Monday, June 11, 2007

Studio 60: No Hard Feelings

I have trouble describing how excited I was for Aaron Sorkin’s triumphant return to television last season. I scoured the internet for every Studio 60-related piece of information, and was actually in the audience when Bradley Whitford all-but-confirmed his decision to play Danny Tripp. It was a beautiful eight months.

And it was a beautiful three weeks, I’d say, of Studio 60 on the Sunset Strip joy.

Those first few episodes were everything I had missed about Aaron Sorkin since his departure from The West Wing. The wit, those little throwaway lines, the walk-and-talks, my God. I bought into it so hard.

Studio 60 didn’t live up to NBC’s expectations. Extremely expensive, extremely over-hyped, and stuck in an unfortunate timeslot, the return of the Sorkin/Schlamme dream-team was a little less than dreamy.

So, they reworked it. Sorkin was, according to rumor, forced to turn his backstage drama into a romantic comedy, something that Sorkin has never been very good at. One need only look at Dana Whitaker, Mallory O’Brien, or the constantly-woebegone Donnatella Moss to recognize that one of Sorkin’s only weaknesses is in writing romance.

And, God, the Danny/Jordan thing was just so ridiculous. I never thought that Bradley Whitford — my beloved Josh Lyman — could come across as sick and creepy, yet somehow he did. And she was so pathetic, and so poorly played by Amanda Peet, that I was never able to find sympathy for her.

And then everything had to be political.

Sure, Sports Night on occasion drifted into current events. Dan (Rydell, not Concanon nor Tripp, mind you) had his little speech about drugs, and there was that time where there was that riot and Natalie freaked out, and I guess you could count that one time Dana went to church, but still…

Aaron Sorkin used Studio 60 as his private political soapbox, something that works well when you’re writing a show about the President, and a little less when you’re writing a show about comedy. Why-oh-why would anyone tune into Studio 60 for its pithy commentary on the war in Iraq?

I am still watching these last few throwaway episodes. I like to yell at the TV. I like to giggle about things I recognize from West Wing. I like to change my away message on AIM thirty-five times during one episode to keep up with the meta references involved in Allison Janney’s guest-host gig. (Like, isn’t it weird for “Cal” to reference Allison Janney being on The West Wing, since, um, I’m pretty sure this “Cal” fellow looks an awful lot like CJ’s babydaddy?) I’ll also watch anything that mentions Jenna Fischer.

I also like to attempt in my mind to reconcile West Wing’s “Memorial Day” with these recent hospital episodes of Studio 60. When Danny leans over Jordan’s bed and asks her to marry him and says he wants her to be his family and he wants her baby to be his daughter, I try to picture that scene where Donna is all sickly and embolism-y and Josh is at her bedside being all precious and flower-bringing.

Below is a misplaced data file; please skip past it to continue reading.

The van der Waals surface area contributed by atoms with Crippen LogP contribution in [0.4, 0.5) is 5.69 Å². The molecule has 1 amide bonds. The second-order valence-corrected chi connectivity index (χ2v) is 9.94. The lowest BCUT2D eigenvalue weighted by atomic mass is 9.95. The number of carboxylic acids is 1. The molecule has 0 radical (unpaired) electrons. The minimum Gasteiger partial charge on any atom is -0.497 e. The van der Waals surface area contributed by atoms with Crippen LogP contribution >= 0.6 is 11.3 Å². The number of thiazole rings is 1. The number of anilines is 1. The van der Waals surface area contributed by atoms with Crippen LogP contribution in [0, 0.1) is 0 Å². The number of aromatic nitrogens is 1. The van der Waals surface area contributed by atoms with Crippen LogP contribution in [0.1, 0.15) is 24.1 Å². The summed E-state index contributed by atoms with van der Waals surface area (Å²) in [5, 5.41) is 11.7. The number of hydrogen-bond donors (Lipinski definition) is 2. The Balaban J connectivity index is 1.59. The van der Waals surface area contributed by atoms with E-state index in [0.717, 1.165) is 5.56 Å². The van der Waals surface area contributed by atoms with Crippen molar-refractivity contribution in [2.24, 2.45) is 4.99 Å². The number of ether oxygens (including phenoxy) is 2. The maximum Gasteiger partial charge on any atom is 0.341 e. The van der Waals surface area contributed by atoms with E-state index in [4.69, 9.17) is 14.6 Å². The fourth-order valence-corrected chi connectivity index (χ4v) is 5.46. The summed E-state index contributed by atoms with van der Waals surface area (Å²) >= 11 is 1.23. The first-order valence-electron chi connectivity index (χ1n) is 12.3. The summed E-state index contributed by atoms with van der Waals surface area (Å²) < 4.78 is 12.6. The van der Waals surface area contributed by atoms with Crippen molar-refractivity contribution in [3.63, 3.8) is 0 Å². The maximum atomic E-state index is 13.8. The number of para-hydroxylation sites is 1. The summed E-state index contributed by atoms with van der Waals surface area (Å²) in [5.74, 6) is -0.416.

I’m just waiting for somebody to make a video combining the two. I will enjoy that with glee. Please send me a link if you come across such brilliance before I do.

Someone at Television Without Pity suggested that Studio 60 would have been better if it had been set at a news program, not a late-night sketch comedy show. I really like this idea. I think it would have been a much better setting, given what Studio 60 eventually turned into. It would’ve allowed Sorkin to keep all of the great elements and get rid of the awkward superfluity. You could’ve still had the Matt-Harriet dynamic, the unfortunate network relationship, the current events, only it would have actually made sense.

You also would have needed fewer characters, probably, more similar to the Sports Night cast than the freakin’ shitshow that is the Studio 60 cast.

What it ultimately came down to, I’m sure, was money. After spending an insane amount of money on the pilot and on promoting the pilot, NBC was of course disappointed when Studio 60 didn’t deliver. That said, the show never had the potential to draw in the crowd it was marketed to. Like West Wing, it primarily appealed to a wealthy, high-brow crowd—a small minority of people who buy a lot of stuff, and who buy stuff like Macs and cars and use American Express Platinums.

However, West Wing was one set (with the most expensive part already done) and a few trips to Washington a year, plus a cast of relative unknowns, save Martin Sheen and Rob Lowe. Studio 60 was a huge financial undertaking from the beginning, thanks to high-profile cast members like Matthew Perry and Amanda Peet.

Eventually, it just wasn’t a good fiscal match for NBC. Perhaps if the show had been on a different network, or on NBC a few years ago, it would have had more success. I think Sports Night would be incredibly successful in today’s market, that it was a super-smart show ahead of its time.

I am disappointed that Studio 60 didn’t make it, because I really do love Aaron Sorkin’s writing, and I really do love Bradley Whitford’s adorable face. Seriously, I’m gonna die this week when that baby comes and I get to see him hold her. Somebody better figure out how to Photoshop Janel Moloney into that picture for reals.

I predicted at the beginning of the season that it would become more profitable for celebrities and musicians on promotion-patrol to “guest-host” Studio 60 than it would be for them to go on actual Saturday Night Live. And that was a bad call. But it would’ve been nice.

Until next time, Aaron Sorkin. I still want to have your babies.

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